In the future you will be able to travel from Semarang to Ambarawa by train. There is a revitalization progress to reopen the Kedungjati (the former junction station to Ambarawa on the Semarang-Solo railway line) to Tuntang which was closed in 1972. But as in February 2015, the work has been postponed due to torrential rain in the area, and it might resume once the rain season ends.

Where to stay?

Budget travelers would normally stay at Semarang where there are many good hotels with affordable fare, such as Hotel Pandanaran, Whiz , or Ibis. Those who can afford to pay extra may like to stay at MesaStilla hotel which is located close to Bedono station (the southern terminus of rack line).

How much does it cost?

In the past, the admission fee to enter the museum was Rp 2.500,-. But for the moment the museum is being closed for renovation, and will be probably reopened for general public by mid-2015. There are no news about the future admission fee.

Those whose are allowed to enter the museum (aside of workers) are those who chartered the steam locos. The fee to charter the steam locos very: from Rp 10.000.000,- for one steam loco with single passenger carriage until Rp 15.000.000,- for the rack working with 2 coaches, or lakeside working to Tuntang with 3 coaches.


  1. Gondang Baru Sugar Mill.

Located on Yogya-Solo main highway, near Klaten, this 1860-built sugar mill was originally founded and owned by the Yogyanese royal family. Back in the old days, the area around the mill was busy with steam locomotives trundling along Gondang ’s massive network of field lines while hauling the long train of loaded sugarcane wagons.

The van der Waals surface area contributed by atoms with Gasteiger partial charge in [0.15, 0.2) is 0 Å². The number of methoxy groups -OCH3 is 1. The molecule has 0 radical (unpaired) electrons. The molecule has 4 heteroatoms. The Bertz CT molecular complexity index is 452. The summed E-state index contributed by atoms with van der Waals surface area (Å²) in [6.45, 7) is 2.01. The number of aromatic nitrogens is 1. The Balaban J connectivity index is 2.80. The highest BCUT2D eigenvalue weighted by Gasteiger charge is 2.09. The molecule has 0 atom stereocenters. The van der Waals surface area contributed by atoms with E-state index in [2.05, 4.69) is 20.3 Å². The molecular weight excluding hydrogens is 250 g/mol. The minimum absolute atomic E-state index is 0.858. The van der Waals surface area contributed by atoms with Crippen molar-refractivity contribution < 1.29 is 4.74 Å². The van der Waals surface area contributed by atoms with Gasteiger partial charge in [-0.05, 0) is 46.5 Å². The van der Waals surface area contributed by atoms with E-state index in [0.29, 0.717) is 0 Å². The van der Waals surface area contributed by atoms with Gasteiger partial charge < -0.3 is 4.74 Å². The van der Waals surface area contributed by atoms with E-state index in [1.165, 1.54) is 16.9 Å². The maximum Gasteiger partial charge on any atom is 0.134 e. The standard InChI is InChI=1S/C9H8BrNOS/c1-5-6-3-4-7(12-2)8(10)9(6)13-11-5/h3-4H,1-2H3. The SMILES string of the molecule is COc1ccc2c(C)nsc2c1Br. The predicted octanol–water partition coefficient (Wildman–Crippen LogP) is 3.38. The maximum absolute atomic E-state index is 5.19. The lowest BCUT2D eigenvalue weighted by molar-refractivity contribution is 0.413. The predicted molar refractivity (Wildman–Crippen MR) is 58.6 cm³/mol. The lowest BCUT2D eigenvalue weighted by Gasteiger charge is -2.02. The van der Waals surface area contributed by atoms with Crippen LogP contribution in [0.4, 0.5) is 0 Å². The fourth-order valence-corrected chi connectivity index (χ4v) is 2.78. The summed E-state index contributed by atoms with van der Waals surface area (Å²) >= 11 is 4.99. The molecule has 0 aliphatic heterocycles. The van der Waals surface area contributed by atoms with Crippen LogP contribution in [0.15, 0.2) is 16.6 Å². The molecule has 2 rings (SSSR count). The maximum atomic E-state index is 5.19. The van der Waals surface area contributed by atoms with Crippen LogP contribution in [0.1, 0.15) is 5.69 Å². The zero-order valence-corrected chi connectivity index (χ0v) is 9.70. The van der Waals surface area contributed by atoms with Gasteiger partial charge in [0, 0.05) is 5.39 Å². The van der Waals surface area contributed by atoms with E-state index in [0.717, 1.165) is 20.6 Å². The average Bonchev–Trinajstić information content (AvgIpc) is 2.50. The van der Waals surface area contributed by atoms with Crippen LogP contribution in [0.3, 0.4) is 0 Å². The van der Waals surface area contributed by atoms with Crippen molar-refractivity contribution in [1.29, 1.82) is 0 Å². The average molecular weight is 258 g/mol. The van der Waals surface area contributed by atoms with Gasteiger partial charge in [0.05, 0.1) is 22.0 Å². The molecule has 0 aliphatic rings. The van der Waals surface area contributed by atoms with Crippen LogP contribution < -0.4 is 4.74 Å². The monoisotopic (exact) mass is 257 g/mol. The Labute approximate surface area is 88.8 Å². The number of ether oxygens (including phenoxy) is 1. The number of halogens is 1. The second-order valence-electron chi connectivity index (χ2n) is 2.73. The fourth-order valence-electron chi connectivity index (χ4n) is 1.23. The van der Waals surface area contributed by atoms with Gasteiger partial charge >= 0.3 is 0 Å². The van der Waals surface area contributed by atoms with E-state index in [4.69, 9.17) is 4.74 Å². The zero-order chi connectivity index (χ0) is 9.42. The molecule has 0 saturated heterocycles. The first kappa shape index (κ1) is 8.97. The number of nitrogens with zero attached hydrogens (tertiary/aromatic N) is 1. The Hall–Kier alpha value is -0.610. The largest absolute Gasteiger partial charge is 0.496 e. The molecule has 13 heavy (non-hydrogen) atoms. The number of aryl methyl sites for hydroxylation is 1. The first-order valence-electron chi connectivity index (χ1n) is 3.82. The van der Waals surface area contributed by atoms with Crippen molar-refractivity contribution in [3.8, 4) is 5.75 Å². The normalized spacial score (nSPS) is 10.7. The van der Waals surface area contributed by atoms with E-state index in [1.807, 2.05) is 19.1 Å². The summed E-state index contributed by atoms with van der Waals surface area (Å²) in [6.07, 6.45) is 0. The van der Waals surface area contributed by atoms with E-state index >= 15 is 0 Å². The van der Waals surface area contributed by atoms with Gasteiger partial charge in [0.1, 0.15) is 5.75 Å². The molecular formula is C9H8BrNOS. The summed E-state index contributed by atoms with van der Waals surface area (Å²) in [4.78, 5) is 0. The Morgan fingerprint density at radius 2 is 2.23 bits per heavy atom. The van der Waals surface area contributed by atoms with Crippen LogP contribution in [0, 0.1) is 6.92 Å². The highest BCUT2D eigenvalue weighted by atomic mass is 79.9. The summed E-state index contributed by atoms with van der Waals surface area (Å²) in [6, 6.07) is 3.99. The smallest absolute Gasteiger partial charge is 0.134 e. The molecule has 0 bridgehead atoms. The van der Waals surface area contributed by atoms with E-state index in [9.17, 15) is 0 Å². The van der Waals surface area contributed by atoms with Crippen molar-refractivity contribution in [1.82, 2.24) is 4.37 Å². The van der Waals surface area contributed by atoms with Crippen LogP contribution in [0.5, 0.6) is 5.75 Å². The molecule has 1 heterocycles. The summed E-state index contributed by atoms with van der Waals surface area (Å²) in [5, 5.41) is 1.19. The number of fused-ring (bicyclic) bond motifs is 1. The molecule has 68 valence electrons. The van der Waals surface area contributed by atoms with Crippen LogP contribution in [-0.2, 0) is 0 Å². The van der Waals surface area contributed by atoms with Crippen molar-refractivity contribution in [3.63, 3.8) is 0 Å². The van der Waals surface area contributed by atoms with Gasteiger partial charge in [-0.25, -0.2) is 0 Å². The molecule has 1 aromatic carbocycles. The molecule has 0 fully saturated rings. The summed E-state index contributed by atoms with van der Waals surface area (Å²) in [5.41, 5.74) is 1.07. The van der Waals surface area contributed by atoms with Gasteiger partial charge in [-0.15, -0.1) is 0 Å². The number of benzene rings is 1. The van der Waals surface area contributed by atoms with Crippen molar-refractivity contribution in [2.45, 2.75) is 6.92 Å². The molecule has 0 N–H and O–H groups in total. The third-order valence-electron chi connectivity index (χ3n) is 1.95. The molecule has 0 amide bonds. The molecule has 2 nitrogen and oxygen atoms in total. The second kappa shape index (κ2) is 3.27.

This antiquated, yet magnificent scene did capture the imagination of foreign railfans (mostly Britons) who flocked to this mill to see and documenting the steam locomotives working.

But the 1998 Asian economic crisis hit the mill hard, and it led to the closure of the field lines.

But all is not lost in Gondang. You can still ride the tourist train that is hauled by the last surviving steam locomotive in Gondang. This 1932 Orenstein & Koppel built locomotive is currently employed to haul circular tourist train traveling around the mill compound.


Honestly, this “tourist line” is far cry from Gondang’s once scenic field lines. But it allows you to explore the mill which is littered with artifact of bygone era, such as the mill office reception era which sporting classical architecture, and also museum with a bunch of steam locos displayed.


Including the oldest steam locomotive remain in existence in Indonesia: the 1890 Brede built tank engine, affectionately known as “Si Mbah” (“Grandfather”).


The mill compound itself have been used for the shooting of two famed Indonesian movies with classic theme, such as “Soegija” in 2012, and the biopic film “Habibe & Ainun” about the love story of Indonesia’s third president, Mr. BJ Habibie and his late wife.